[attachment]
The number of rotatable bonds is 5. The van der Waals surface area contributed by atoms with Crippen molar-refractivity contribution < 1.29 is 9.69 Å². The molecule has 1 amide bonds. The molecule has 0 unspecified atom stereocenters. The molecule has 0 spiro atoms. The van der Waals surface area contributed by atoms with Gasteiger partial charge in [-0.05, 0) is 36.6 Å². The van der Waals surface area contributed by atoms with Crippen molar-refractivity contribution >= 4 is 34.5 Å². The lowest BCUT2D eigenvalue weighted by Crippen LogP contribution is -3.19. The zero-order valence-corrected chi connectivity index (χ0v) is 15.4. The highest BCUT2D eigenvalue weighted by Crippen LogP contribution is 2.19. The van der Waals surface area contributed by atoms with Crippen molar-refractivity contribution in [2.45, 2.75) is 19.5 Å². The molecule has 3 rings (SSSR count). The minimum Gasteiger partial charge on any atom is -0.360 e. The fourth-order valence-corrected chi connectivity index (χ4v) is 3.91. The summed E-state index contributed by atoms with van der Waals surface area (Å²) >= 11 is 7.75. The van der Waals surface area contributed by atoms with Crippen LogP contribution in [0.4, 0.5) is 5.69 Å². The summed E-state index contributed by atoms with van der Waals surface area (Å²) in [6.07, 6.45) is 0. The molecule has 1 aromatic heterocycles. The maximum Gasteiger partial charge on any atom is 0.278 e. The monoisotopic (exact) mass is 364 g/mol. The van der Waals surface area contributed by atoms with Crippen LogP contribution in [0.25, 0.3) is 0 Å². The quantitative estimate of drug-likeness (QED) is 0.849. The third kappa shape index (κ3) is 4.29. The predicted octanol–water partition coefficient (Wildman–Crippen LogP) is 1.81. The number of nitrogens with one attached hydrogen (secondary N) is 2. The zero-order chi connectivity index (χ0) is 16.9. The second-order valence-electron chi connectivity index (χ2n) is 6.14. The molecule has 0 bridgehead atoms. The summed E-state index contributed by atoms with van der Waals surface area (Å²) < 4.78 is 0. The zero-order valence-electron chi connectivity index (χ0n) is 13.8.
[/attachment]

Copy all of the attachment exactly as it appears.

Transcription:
The number of rotatable bonds is 5. The van der Waals surface area contributed by atoms with Crippen molar-refractivity contribution < 1.29 is 9.69 Å². The molecule has 1 amide bonds. The molecule has 0 unspecified atom stereocenters. The molecule has 0 spiro atoms. The van der Waals surface area contributed by atoms with Gasteiger partial charge in [-0.05, 0) is 36.6 Å². The van der Waals surface area contributed by atoms with Crippen molar-refractivity contribution >= 4 is 34.5 Å². The lowest BCUT2D eigenvalue weighted by Crippen LogP contribution is -3.19. The zero-order valence-corrected chi connectivity index (χ0v) is 15.4. The highest BCUT2D eigenvalue weighted by Crippen LogP contribution is 2.19. The van der Waals surface area contributed by atoms with Crippen molar-refractivity contribution in [2.45, 2.75) is 19.5 Å². The molecule has 3 rings (SSSR count). The minimum Gasteiger partial charge on any atom is -0.360 e. The fourth-order valence-corrected chi connectivity index (χ4v) is 3.91. The summed E-state index contributed by atoms with van der Waals surface area (Å²) >= 11 is 7.75. The van der Waals surface area contributed by atoms with Crippen LogP contribution in [0.4, 0.5) is 5.69 Å². The summed E-state index contributed by atoms with van der Waals surface area (Å²) in [6.07, 6.45) is 0. The molecule has 1 aromatic heterocycles. The maximum Gasteiger partial charge on any atom is 0.278 e. The monoisotopic (exact) mass is 364 g/mol. The van der Waals surface area contributed by atoms with Crippen LogP contribution in [0.25, 0.3) is 0 Å². The quantitative estimate of drug-likeness (QED) is 0.849. The third kappa shape index (κ3) is 4.29. The predicted octanol–water partition coefficient (Wildman–Crippen LogP) is 1.81. The number of nitrogens with one attached hydrogen (secondary N) is 2. The zero-order chi connectivity index (χ0) is 16.9. The second-order valence-electron chi connectivity index (χ2n) is 6.14. The molecule has 0 bridgehead atoms. The summed E-state index contributed by atoms with van der Waals surface area (Å²) < 4.78 is 0. The zero-order valence-electron chi connectivity index (χ0n) is 13.8.